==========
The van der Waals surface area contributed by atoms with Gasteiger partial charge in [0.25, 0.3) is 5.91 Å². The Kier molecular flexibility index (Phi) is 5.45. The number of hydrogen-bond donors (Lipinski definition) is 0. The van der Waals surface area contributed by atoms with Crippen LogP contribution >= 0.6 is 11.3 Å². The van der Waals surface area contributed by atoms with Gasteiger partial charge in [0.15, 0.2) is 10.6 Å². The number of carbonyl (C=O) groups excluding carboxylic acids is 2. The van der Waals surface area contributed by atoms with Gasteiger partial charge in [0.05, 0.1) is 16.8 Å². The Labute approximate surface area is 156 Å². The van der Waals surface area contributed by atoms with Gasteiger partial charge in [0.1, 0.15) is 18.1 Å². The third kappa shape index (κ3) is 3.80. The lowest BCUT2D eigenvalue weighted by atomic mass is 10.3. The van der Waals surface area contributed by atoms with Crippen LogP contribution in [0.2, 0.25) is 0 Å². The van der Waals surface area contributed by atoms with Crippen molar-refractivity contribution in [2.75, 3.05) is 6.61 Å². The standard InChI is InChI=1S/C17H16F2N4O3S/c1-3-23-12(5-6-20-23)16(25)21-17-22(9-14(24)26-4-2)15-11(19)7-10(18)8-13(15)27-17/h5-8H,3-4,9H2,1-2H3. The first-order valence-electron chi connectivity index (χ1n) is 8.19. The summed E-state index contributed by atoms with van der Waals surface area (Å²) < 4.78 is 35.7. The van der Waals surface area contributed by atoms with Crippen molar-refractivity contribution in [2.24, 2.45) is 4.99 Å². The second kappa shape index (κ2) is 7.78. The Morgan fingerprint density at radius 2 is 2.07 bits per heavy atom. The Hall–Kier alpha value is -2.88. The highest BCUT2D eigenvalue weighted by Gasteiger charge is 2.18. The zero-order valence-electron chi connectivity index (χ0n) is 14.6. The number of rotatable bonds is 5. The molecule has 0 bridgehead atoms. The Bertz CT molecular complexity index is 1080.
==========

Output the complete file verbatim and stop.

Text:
The van der Waals surface area contributed by atoms with Gasteiger partial charge in [0.25, 0.3) is 5.91 Å². The Kier molecular flexibility index (Phi) is 5.45. The number of hydrogen-bond donors (Lipinski definition) is 0. The van der Waals surface area contributed by atoms with Crippen LogP contribution >= 0.6 is 11.3 Å². The van der Waals surface area contributed by atoms with Gasteiger partial charge in [0.15, 0.2) is 10.6 Å². The number of carbonyl (C=O) groups excluding carboxylic acids is 2. The van der Waals surface area contributed by atoms with Gasteiger partial charge in [0.05, 0.1) is 16.8 Å². The Labute approximate surface area is 156 Å². The van der Waals surface area contributed by atoms with Gasteiger partial charge in [0.1, 0.15) is 18.1 Å². The third kappa shape index (κ3) is 3.80. The lowest BCUT2D eigenvalue weighted by atomic mass is 10.3. The van der Waals surface area contributed by atoms with Crippen LogP contribution in [0.2, 0.25) is 0 Å². The van der Waals surface area contributed by atoms with Crippen molar-refractivity contribution in [2.75, 3.05) is 6.61 Å². The standard InChI is InChI=1S/C17H16F2N4O3S/c1-3-23-12(5-6-20-23)16(25)21-17-22(9-14(24)26-4-2)15-11(19)7-10(18)8-13(15)27-17/h5-8H,3-4,9H2,1-2H3. The first-order valence-electron chi connectivity index (χ1n) is 8.19. The summed E-state index contributed by atoms with van der Waals surface area (Å²) < 4.78 is 35.7. The van der Waals surface area contributed by atoms with Crippen molar-refractivity contribution in [2.24, 2.45) is 4.99 Å². The second kappa shape index (κ2) is 7.78. The Morgan fingerprint density at radius 2 is 2.07 bits per heavy atom. The Hall–Kier alpha value is -2.88. The highest BCUT2D eigenvalue weighted by Gasteiger charge is 2.18. The zero-order valence-electron chi connectivity index (χ0n) is 14.6. The number of rotatable bonds is 5. The molecule has 0 bridgehead atoms. The Bertz CT molecular complexity index is 1080.